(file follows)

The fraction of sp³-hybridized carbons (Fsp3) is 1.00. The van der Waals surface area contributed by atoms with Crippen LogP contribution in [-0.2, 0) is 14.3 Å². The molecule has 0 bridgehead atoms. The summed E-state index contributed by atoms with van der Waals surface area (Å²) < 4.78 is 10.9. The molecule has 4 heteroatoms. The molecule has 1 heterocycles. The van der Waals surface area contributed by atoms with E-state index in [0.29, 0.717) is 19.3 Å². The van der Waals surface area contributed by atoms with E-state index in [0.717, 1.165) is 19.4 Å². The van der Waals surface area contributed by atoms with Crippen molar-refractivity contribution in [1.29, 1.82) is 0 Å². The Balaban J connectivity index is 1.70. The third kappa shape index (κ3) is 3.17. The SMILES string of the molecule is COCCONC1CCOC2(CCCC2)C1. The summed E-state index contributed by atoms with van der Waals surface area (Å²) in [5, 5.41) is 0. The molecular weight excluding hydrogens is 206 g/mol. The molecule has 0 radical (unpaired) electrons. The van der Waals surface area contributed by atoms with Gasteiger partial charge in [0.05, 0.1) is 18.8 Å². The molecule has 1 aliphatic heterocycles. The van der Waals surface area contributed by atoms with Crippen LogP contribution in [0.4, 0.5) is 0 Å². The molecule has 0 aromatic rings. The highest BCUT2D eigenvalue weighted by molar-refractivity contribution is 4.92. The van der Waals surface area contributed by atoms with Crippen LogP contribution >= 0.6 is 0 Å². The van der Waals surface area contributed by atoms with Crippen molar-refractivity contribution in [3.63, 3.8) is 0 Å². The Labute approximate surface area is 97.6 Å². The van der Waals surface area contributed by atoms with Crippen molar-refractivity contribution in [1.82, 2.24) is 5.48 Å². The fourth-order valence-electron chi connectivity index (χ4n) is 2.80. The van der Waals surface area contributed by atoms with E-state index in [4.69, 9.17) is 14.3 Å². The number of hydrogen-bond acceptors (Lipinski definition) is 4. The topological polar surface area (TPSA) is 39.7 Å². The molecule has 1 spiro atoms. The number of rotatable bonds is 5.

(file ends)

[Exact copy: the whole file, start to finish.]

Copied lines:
The fraction of sp³-hybridized carbons (Fsp3) is 1.00. The van der Waals surface area contributed by atoms with Crippen LogP contribution in [-0.2, 0) is 14.3 Å². The molecule has 0 bridgehead atoms. The summed E-state index contributed by atoms with van der Waals surface area (Å²) < 4.78 is 10.9. The molecule has 4 heteroatoms. The molecule has 1 heterocycles. The van der Waals surface area contributed by atoms with E-state index in [0.29, 0.717) is 19.3 Å². The van der Waals surface area contributed by atoms with E-state index in [0.717, 1.165) is 19.4 Å². The van der Waals surface area contributed by atoms with Crippen molar-refractivity contribution in [1.29, 1.82) is 0 Å². The Balaban J connectivity index is 1.70. The third kappa shape index (κ3) is 3.17. The SMILES string of the molecule is COCCONC1CCOC2(CCCC2)C1. The summed E-state index contributed by atoms with van der Waals surface area (Å²) in [5, 5.41) is 0. The molecular weight excluding hydrogens is 206 g/mol. The molecule has 0 radical (unpaired) electrons. The van der Waals surface area contributed by atoms with Gasteiger partial charge in [0.05, 0.1) is 18.8 Å². The molecule has 1 aliphatic heterocycles. The van der Waals surface area contributed by atoms with Crippen LogP contribution in [0.4, 0.5) is 0 Å². The molecule has 0 aromatic rings. The highest BCUT2D eigenvalue weighted by molar-refractivity contribution is 4.92. The van der Waals surface area contributed by atoms with Crippen LogP contribution >= 0.6 is 0 Å². The van der Waals surface area contributed by atoms with Crippen molar-refractivity contribution in [3.63, 3.8) is 0 Å². The Labute approximate surface area is 97.6 Å². The van der Waals surface area contributed by atoms with Crippen molar-refractivity contribution in [1.82, 2.24) is 5.48 Å². The fourth-order valence-electron chi connectivity index (χ4n) is 2.80. The van der Waals surface area contributed by atoms with E-state index in [4.69, 9.17) is 14.3 Å². The number of hydrogen-bond acceptors (Lipinski definition) is 4. The topological polar surface area (TPSA) is 39.7 Å². The molecule has 1 spiro atoms. The number of rotatable bonds is 5.